The only Tony Scott film I had yet to see, and therefore the subject of my entry in Twitch’s Full Disclosure feature for this month. I had more to say, but you can read that here.
Marking Luis Buñuel’s return to Spanish cinema after years of living and working in Mexico, Tristana is a dark brooding melodrama. Based on a novel by Benito Pérez Galdós, Tristana is exquisitely shot and brimming with questions about the changing place of religion and morality in modern Spain.
Catherine Deneuve plays Tristana, an innocent, orphaned young woman who is taken in by the much older don Lope Garrido, played by Fernando Rey. Don Lope is much older and embodies many contradictions, he comes from local nobility, yet rejects wealth and industry, he has a very progressive attitude towards religion and sexual morals and yet upholds mediaeval notions of chivalry.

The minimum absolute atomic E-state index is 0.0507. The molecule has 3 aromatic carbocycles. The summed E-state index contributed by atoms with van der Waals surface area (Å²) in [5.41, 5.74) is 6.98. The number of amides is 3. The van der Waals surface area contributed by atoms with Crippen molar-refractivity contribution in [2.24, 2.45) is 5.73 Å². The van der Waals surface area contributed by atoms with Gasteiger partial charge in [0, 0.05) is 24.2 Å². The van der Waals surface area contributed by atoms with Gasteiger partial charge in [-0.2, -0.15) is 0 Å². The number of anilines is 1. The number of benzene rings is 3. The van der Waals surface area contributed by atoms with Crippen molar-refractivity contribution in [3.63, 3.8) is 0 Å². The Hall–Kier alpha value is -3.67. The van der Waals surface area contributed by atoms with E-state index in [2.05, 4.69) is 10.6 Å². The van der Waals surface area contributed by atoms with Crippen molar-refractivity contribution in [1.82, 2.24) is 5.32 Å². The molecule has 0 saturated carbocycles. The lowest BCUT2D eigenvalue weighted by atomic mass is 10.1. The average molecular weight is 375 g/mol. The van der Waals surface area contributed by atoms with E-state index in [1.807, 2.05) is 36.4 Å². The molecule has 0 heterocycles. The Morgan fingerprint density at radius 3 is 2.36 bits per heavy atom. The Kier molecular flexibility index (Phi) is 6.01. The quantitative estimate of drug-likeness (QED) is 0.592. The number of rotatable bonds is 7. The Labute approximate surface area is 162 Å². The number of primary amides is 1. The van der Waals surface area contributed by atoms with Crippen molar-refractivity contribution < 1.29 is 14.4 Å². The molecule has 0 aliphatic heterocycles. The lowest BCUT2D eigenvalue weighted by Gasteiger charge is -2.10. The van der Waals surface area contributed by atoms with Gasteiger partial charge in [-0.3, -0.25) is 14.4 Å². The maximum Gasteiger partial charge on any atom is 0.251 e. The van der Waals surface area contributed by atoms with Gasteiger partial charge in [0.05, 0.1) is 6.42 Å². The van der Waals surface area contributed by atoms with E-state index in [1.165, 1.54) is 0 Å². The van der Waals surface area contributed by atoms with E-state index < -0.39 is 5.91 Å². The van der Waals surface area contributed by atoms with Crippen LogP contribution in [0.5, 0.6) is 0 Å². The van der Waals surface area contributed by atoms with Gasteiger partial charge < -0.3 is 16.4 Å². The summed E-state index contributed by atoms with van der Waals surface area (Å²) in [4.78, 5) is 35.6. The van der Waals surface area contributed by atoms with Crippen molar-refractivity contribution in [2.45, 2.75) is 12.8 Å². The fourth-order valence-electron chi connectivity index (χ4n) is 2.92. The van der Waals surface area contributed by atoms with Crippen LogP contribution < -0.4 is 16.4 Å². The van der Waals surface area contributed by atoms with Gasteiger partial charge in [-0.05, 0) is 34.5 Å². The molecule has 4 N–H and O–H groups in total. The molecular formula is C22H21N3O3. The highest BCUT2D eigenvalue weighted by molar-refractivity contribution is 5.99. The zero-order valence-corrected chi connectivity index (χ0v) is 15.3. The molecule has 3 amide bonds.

Buñel moves us quickly through the lives of the characters, as the months and years pass and the characters adapt to their choices and changing circumstances. This encourages us to question each character’s decisions and sense of identity. This is a powerful social critique served to us in very subtle ways.
Tristana is now available on Blu-Ray from the Cohen Media Group, who are producing digital releases to rival the quality and packaging of the Criterion Collection. In this edition Tristana looked wonderful; clean but not too polished. There’s also a handsome booklet, with essays and excerpts from Deneuve’s diary and a commentary track as well, to round out the experience.